Athletes can waive their HIPPA rights, but few do. In some cases, collegiate football players do want their scope and extent of their injuries to be revealed publicly, so NFL scouts are not left guessing.

Currently, NCAA athletes are asked to voluntarily sign — thus, not breaking HIPPA laws — an authorization/consent form that allows physicians, trainers and health care personnel to disclose athletes’ “protected health information” to the NCAA for research and health/safety purposes. Such information is submitted confidentially, without any identifying singular athletes. Signing the form and participating is not mandatory and any scholarship support is not contingent on providing permission.


How close will a new availability rule veer into HIPPA territory? Surely, that’s something that Delany and the Big Ten AD’s — including Penn State’s Sandy Barbour — have considered. Same for the NCAA’s team of attorneys.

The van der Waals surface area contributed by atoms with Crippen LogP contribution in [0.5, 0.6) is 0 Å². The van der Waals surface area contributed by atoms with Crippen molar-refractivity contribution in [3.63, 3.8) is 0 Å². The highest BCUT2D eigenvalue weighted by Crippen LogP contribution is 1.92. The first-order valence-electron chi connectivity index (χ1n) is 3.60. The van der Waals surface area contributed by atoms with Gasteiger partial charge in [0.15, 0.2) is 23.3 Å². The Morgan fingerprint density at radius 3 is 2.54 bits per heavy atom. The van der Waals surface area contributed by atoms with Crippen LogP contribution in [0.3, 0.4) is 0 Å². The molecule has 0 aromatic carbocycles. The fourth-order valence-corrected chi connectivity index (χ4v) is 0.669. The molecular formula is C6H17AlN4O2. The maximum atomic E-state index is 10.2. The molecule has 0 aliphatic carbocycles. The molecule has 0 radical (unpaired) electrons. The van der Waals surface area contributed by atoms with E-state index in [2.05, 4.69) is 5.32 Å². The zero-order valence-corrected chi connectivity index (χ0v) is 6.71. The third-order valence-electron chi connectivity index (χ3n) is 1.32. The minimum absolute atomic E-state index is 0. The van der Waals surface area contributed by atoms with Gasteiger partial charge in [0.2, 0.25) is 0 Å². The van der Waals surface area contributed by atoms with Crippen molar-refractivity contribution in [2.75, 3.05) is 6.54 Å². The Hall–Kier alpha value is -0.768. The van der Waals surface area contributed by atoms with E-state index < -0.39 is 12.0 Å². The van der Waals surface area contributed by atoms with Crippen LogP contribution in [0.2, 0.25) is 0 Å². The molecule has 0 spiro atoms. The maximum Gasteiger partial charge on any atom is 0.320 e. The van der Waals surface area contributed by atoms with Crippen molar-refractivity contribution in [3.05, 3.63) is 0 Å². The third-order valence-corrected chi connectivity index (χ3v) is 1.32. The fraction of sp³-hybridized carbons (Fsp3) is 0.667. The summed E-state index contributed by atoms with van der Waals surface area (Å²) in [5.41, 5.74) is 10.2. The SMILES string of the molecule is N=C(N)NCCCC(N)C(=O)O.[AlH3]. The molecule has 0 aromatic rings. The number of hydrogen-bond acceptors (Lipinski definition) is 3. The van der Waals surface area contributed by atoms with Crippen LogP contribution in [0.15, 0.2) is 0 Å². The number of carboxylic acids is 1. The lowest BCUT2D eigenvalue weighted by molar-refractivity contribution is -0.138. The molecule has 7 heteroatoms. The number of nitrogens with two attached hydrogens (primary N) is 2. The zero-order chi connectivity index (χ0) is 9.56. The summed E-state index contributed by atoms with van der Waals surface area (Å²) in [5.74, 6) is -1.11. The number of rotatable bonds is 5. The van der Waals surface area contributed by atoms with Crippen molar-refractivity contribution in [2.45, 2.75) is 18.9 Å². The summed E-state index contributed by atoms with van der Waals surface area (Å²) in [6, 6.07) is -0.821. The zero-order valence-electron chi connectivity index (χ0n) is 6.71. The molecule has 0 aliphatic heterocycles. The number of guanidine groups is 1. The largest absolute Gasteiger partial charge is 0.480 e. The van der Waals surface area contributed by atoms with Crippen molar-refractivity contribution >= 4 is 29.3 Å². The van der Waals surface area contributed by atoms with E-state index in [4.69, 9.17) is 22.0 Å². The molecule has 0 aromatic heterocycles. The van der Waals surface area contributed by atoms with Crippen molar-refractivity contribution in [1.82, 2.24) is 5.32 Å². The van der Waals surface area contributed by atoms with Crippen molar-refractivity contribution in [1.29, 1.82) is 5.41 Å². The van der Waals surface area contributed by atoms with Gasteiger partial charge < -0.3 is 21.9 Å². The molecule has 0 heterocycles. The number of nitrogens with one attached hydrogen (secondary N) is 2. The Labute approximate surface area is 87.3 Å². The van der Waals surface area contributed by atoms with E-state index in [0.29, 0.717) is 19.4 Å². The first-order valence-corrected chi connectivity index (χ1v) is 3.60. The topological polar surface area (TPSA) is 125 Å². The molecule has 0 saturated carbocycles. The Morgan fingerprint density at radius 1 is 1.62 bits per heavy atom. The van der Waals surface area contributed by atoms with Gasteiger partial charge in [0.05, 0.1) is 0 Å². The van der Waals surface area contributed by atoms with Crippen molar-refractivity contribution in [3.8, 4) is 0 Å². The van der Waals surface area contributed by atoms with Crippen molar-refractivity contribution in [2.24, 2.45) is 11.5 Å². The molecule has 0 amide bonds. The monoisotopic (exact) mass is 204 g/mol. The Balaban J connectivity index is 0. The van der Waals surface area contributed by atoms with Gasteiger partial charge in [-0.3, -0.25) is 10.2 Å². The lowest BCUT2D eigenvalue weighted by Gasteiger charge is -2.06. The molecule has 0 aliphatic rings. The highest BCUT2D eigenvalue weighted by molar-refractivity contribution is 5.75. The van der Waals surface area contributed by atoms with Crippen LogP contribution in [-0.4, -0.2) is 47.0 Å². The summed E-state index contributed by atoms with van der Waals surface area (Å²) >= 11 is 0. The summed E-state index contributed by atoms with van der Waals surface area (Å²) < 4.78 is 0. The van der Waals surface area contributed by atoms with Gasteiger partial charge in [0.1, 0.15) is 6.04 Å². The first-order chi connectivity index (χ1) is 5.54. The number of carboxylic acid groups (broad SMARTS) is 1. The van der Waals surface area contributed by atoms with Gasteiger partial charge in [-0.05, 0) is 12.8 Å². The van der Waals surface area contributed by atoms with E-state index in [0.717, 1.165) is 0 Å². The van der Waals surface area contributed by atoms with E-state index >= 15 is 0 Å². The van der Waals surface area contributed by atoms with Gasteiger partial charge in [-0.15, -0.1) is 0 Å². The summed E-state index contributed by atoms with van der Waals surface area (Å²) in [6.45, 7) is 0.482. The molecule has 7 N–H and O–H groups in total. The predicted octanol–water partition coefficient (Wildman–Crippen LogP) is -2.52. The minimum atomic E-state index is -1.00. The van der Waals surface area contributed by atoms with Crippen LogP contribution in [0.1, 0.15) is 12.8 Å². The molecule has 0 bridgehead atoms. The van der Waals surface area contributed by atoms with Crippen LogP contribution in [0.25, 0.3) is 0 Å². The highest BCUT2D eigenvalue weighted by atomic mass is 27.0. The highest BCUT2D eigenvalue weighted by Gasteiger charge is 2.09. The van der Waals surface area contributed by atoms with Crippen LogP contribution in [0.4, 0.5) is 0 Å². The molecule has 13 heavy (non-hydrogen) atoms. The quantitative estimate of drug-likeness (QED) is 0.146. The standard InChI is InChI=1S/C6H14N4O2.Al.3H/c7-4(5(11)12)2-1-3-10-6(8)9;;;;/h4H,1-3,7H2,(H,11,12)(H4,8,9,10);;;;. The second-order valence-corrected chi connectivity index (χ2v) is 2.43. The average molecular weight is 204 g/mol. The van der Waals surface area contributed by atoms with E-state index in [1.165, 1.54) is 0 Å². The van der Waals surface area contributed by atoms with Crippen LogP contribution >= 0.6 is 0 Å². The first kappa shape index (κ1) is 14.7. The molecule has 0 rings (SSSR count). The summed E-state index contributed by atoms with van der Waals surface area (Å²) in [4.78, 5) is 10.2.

If the report is indeed instituted by the NCAA, circle 12:30 p.m., Tuesday, August 27 on your calendar. 

That’s the time and date of Franklin’s first game-week press conference of the 2019 season, five days ahead of the season-opener against Idaho in Beaver Stadium. We know he’ll be available.

Mike Poorman has covered Penn State football since 1979, and for since the 2009 season. His column appears on Mondays and Fridays. Follow him on Twitter at His views and opinions do not necessarily reflect those of Penn State University.